In this scruffy, high-desert town encircled by prairies and potato farms, Sen. Cory Gardner drew shouts of approval last week for his message that Democrats are shoving the country toward socialism.
"That's not what government is or what it should be," he told about 200 Alamosa County Republicans at a barbecue fundraiser in a National Guard armory. "We have to stand up and fight. Are you going to join me in this fight?"
For Gardner and other Republicans making the same pitch, including President Donald Trump and Senate Majority Leader Mitch McConnell, the key question is whether it will attract moderate voters, not just their conservative stalwarts. Based on interviews with over three dozen Coloradans last week from Denver's suburbs south to this town in the flat San Luis Valley, the argument has yet to take root, though the GOP has 18 months to sell it before Election Day 2020.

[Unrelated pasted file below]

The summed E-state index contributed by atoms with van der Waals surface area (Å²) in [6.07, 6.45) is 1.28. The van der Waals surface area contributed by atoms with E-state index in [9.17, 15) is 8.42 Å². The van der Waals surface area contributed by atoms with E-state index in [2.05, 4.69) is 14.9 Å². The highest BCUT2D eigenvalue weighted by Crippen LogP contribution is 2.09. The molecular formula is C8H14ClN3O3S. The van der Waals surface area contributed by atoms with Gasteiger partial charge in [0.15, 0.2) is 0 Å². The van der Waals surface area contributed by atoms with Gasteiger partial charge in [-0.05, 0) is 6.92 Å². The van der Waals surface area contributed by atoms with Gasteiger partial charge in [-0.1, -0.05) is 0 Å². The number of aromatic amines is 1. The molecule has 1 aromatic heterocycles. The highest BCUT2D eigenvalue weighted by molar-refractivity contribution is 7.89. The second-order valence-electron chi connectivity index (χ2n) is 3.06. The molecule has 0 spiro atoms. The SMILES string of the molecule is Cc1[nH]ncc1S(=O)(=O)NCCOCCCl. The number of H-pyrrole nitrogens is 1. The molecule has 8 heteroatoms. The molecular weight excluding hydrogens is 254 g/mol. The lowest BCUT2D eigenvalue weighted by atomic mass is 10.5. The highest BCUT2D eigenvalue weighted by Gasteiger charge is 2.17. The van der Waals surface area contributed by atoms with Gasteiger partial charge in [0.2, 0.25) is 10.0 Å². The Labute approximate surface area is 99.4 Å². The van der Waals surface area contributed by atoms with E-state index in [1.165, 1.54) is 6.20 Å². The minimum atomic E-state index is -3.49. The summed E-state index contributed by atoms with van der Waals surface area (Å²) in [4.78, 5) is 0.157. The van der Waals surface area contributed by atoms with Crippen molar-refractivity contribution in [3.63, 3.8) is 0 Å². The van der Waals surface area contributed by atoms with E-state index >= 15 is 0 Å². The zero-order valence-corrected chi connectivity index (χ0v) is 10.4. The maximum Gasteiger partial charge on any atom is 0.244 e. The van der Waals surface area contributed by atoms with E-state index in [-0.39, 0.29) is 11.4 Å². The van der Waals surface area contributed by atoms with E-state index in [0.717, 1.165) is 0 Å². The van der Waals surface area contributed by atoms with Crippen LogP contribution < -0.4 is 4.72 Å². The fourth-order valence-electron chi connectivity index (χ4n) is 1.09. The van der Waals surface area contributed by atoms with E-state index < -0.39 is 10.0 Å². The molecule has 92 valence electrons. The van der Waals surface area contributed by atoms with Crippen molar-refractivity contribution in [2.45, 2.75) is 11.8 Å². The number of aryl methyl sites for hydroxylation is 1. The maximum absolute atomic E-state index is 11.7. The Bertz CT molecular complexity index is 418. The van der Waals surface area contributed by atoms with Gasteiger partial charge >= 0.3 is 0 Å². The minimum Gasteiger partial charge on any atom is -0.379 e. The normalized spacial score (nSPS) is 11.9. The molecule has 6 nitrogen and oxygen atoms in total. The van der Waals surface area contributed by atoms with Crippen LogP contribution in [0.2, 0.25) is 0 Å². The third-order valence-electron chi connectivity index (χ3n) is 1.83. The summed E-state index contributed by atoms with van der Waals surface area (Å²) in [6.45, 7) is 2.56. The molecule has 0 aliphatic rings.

Few volunteered a drift toward socialism as a major worry, with health care and living costs cited far more frequently. Several said capitalism was too embedded in the U.S. to be truly threatened and Republicans were using socialism to stir unease with Democrats by raising the specter of the old, repressive Soviet Union and today's chaotic Venezuela.